If you’ve noticed some changes in the skin on your legs, like brown or red discoloration or thickening skin, it may be venous stasis dermatitis. At Texas Vascular Institute in Hurst and Dallas, Texas, talented interventional radiologist Dev Batra, MD, and the other vein experts offer a variety of minimally invasive solutions to help you overcome vein disease and all of its associated symptoms. Book an appointment using online scheduling or call the office for help now.

Photo - 0 - Venous Stasis Dermatitis

Venous Stasis Dermatitis Q & A

What is venous stasis dermatitis?

Venous stasis dermatitis is a stage of chronic venous disease. The typical progression of chronic venous disease is:

  • Spider veins
  • Varicose veins
  • Swelling
  • Skin changes (venous stasis dermatitis)
  • Venous ulcers

Chronic venous disease can cause very severe health problems, with venous stasis dermatitis being among the most serious.

What does venous stasis dermatitis look like?

Venous stasis dermatitis causes significant changes in the appearance of the skin on your legs. The most common sign of venous stasis dermatitis is brown or red skin discoloration around your ankles and lower legs. This pigmentation, deposits of hemosiderin, develops when your blood’s hemoglobin breaks down. You may also have:

  • Scaly skin
  • Shiny skin
  • Thickened skin
  • Skin scarring

If you notice these changes in your legs, it’s important to seek care at Texas Vascular Institute immediately. Venous stasis dermatitis can worsen, causing venous ulcers, if you don’t take steps to heal now.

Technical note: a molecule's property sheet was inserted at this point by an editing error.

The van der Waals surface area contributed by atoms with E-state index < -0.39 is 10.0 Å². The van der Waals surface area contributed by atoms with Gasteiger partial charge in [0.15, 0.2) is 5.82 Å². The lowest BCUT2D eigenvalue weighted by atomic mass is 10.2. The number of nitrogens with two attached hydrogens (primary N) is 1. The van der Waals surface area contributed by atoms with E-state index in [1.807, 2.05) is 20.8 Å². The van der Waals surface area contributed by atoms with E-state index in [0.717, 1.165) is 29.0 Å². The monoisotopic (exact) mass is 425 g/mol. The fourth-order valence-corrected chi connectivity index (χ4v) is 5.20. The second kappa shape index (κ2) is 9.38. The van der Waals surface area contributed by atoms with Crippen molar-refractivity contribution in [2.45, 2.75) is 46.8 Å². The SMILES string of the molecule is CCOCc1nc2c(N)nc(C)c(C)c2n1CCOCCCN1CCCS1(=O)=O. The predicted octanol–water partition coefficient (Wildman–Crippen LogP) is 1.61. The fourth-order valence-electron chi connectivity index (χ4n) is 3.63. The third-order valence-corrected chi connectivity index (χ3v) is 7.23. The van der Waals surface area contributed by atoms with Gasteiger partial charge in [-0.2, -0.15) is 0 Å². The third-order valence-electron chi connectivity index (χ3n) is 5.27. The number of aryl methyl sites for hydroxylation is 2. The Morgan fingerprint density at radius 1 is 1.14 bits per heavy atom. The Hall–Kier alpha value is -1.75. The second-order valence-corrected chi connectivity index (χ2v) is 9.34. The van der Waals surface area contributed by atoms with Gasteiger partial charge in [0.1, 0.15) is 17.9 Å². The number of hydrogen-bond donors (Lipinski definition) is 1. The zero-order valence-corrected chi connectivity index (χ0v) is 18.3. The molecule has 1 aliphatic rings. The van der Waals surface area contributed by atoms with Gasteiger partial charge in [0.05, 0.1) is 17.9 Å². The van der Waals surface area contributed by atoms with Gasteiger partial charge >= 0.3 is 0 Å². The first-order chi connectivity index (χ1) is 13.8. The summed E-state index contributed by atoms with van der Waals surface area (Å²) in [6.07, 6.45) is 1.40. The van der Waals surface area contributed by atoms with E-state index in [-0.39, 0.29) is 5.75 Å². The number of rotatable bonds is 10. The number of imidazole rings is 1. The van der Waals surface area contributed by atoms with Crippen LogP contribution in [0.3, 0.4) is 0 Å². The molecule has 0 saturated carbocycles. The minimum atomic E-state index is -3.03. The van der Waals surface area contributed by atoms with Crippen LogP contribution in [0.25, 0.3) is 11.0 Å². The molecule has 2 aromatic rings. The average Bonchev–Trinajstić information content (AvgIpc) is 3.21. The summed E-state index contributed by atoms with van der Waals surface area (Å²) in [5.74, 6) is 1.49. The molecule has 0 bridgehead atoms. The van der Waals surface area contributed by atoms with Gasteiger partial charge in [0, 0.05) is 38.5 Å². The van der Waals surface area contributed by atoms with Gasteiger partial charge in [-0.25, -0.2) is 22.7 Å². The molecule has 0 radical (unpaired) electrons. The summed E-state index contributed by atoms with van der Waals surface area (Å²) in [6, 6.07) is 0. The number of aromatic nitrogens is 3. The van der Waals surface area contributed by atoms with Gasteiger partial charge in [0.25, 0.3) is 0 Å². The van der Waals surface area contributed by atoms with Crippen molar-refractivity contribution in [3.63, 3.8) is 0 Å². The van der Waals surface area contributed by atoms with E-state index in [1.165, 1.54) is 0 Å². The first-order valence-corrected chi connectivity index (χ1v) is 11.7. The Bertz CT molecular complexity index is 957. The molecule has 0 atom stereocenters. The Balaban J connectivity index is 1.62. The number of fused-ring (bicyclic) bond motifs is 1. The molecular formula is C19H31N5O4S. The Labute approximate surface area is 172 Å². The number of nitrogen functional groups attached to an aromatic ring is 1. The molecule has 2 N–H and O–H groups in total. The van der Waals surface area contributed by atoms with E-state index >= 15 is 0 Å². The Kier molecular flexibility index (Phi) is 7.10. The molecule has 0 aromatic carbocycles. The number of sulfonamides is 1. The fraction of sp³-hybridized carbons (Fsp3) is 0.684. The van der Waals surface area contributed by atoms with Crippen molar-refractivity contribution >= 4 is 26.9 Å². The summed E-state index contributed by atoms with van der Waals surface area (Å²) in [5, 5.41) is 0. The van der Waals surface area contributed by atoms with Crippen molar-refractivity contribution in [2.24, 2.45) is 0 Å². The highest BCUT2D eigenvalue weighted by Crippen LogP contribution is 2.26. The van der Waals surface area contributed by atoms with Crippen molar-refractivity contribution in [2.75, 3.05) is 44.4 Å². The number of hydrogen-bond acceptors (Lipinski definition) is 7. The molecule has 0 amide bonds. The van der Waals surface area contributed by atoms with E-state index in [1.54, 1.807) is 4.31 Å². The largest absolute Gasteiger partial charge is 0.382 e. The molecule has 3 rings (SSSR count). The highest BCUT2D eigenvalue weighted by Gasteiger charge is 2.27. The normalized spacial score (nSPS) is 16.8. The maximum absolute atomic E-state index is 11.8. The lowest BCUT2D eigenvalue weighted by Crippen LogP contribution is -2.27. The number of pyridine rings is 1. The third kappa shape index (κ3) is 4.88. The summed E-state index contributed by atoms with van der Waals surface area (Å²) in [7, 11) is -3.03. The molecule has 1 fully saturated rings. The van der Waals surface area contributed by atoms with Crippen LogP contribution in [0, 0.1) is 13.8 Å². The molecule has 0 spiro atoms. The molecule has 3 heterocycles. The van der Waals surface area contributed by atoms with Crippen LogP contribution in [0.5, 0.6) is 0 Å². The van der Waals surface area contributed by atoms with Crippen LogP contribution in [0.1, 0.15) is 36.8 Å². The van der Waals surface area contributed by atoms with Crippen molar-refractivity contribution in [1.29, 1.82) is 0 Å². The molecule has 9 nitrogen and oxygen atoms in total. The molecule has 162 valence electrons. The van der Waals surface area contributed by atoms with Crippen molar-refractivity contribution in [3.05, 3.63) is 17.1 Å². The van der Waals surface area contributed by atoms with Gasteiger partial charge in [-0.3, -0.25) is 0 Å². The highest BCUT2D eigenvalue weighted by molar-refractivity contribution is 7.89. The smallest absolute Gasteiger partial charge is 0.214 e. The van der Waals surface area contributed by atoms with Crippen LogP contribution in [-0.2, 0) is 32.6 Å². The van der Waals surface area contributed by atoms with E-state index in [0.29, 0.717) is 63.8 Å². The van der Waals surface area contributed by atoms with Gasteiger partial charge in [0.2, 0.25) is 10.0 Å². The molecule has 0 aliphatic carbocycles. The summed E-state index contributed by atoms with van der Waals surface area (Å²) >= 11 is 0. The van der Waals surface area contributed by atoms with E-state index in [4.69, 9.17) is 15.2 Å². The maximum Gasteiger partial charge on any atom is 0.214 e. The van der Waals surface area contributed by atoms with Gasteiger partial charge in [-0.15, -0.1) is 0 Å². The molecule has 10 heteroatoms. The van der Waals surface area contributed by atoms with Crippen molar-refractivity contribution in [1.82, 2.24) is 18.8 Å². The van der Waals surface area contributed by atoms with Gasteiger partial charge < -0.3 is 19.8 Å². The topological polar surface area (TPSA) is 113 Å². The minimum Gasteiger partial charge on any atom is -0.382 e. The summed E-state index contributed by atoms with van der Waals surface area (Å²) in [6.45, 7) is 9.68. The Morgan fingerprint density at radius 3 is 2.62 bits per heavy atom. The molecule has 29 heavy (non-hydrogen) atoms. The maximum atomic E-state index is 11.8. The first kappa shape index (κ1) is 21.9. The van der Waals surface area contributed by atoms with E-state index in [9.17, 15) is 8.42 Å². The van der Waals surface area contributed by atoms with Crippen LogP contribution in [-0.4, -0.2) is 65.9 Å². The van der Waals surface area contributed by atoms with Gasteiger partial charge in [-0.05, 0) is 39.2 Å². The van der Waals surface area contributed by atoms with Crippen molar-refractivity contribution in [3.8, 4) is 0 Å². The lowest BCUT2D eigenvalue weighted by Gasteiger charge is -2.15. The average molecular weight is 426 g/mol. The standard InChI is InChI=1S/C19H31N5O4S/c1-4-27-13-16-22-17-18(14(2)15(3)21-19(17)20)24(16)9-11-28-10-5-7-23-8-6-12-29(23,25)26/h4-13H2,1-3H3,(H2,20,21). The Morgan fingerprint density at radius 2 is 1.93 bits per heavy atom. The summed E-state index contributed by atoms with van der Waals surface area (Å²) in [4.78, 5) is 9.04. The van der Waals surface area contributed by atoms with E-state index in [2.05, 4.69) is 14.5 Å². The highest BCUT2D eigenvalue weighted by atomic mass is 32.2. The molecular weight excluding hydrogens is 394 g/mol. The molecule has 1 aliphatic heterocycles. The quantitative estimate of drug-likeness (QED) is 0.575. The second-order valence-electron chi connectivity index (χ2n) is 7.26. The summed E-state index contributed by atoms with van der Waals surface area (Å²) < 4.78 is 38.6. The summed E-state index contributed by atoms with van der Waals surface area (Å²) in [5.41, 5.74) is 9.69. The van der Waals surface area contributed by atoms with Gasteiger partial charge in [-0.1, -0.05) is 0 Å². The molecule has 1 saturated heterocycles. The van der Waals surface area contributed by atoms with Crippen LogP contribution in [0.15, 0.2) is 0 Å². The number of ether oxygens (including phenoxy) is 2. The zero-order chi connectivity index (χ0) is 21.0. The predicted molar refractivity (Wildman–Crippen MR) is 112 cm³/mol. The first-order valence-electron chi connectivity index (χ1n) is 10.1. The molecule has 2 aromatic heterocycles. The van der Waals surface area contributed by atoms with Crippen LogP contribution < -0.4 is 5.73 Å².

Photo - 0 - Venous Stasis Dermatitis
Photo - 0 - Venous Stasis Dermatitis

Why does venous stasis dermatitis happen?

Venous stasis dermatitis typically occurs in adults over 50 who have poor circulation. It’s most common in women. A number of factors can raise your risk for venous stasis dermatitis, including:

  • Hypertension
  • Excess weight or obesity
  • Many pregnancies
  • Congestive heart failure
  • Kidney failure

If you have blood clots in your legs, including deep vein thrombosis, you’re more susceptible to developing venous stasis dermatitis, as well.

What is the best treatment for venous stasis dermatitis?

The best way to address venous stasis dermatitis is treating the underlying issue, the vein disease. At Texas Vascular Institute, the vein care specialists can administer minimally invasive treatments to eliminate your diseased veins.

VenaSeal™ is an adhesive vein closure that seals your diseased veins, which reroutes your blood to healthy veins nearby.

ClosureFast™ is a type of endovenous radiofrequency ablation treatment. It sends radiofrequency energy into the vein to force vein wall collapse. Your blood reroutes to other healthy veins.

Ultrasound guided foam sclerotherapy
Ultrasound guided foam sclerotherapy delivers an irritant into your diseased veins via injection. This triggers vein withering and destroys the disease veins.

Microphlebectomy treats varicose veins, and it’s often combined with ClosureFast or VenaSeal. This treatment includes tiny incisions to extract, sever, and remove diseased varicose veins.

The Texas Vascular Institute specialists can help you decide which vein treatment will work best for your venous stasis dermatitis.

Call Texas Vascular Institute or book an appointment through online scheduling to learn more now.

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Texas Vascular Institute | Dallas, TX

3500 Oak Lawn Ave, #760
Dallas, TX 75219


For Appointments: 972-798-4710
General Inquiries: 972-646-8346

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Texas Vascular Institute | Hurst, TX

809 West Harwood Rd, Suite 101,
Hurst, TX 76054


For Appointments: 972-798-4710
General Inquiries: 972-646-8346

Set Appointment